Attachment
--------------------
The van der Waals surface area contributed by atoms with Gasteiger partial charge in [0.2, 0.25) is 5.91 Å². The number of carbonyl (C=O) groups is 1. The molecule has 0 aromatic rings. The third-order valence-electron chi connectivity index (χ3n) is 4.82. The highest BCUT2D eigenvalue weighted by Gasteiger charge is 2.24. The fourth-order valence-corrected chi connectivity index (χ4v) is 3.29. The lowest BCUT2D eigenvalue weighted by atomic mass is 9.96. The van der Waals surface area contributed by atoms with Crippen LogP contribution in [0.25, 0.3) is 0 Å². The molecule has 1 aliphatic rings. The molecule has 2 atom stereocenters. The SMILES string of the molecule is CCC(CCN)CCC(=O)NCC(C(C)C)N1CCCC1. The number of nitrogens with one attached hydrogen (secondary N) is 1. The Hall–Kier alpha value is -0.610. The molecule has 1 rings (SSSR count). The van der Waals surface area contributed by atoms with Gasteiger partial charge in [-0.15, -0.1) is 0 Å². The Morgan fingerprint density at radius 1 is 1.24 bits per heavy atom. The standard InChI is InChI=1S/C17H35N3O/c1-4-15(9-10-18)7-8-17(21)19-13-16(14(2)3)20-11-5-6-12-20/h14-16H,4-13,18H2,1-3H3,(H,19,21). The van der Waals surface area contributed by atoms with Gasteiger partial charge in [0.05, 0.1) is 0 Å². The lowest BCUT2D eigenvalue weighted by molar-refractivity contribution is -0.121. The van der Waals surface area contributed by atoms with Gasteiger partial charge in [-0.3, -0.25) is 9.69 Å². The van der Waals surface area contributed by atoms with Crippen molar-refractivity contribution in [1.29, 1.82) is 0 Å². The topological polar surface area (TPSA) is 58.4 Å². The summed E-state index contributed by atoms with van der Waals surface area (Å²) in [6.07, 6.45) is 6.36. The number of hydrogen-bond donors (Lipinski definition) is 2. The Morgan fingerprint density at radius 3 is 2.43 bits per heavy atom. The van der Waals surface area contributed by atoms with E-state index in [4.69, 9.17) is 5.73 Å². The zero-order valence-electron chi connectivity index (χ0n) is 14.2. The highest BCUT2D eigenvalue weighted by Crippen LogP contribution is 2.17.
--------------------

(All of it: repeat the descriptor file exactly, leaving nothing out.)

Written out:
The van der Waals surface area contributed by atoms with Gasteiger partial charge in [0.2, 0.25) is 5.91 Å². The number of carbonyl (C=O) groups is 1. The molecule has 0 aromatic rings. The third-order valence-electron chi connectivity index (χ3n) is 4.82. The highest BCUT2D eigenvalue weighted by Gasteiger charge is 2.24. The fourth-order valence-corrected chi connectivity index (χ4v) is 3.29. The lowest BCUT2D eigenvalue weighted by atomic mass is 9.96. The van der Waals surface area contributed by atoms with Crippen LogP contribution in [0.25, 0.3) is 0 Å². The molecule has 1 aliphatic rings. The molecule has 2 atom stereocenters. The SMILES string of the molecule is CCC(CCN)CCC(=O)NCC(C(C)C)N1CCCC1. The number of nitrogens with one attached hydrogen (secondary N) is 1. The Hall–Kier alpha value is -0.610. The molecule has 1 rings (SSSR count). The van der Waals surface area contributed by atoms with Gasteiger partial charge in [-0.15, -0.1) is 0 Å². The Morgan fingerprint density at radius 1 is 1.24 bits per heavy atom. The standard InChI is InChI=1S/C17H35N3O/c1-4-15(9-10-18)7-8-17(21)19-13-16(14(2)3)20-11-5-6-12-20/h14-16H,4-13,18H2,1-3H3,(H,19,21). The van der Waals surface area contributed by atoms with Gasteiger partial charge in [0.05, 0.1) is 0 Å². The lowest BCUT2D eigenvalue weighted by molar-refractivity contribution is -0.121. The van der Waals surface area contributed by atoms with Gasteiger partial charge in [-0.3, -0.25) is 9.69 Å². The van der Waals surface area contributed by atoms with Crippen molar-refractivity contribution in [1.29, 1.82) is 0 Å². The topological polar surface area (TPSA) is 58.4 Å². The summed E-state index contributed by atoms with van der Waals surface area (Å²) in [6.07, 6.45) is 6.36. The number of hydrogen-bond donors (Lipinski definition) is 2. The Morgan fingerprint density at radius 3 is 2.43 bits per heavy atom. The van der Waals surface area contributed by atoms with E-state index in [4.69, 9.17) is 5.73 Å². The zero-order valence-electron chi connectivity index (χ0n) is 14.2. The highest BCUT2D eigenvalue weighted by Crippen LogP contribution is 2.17.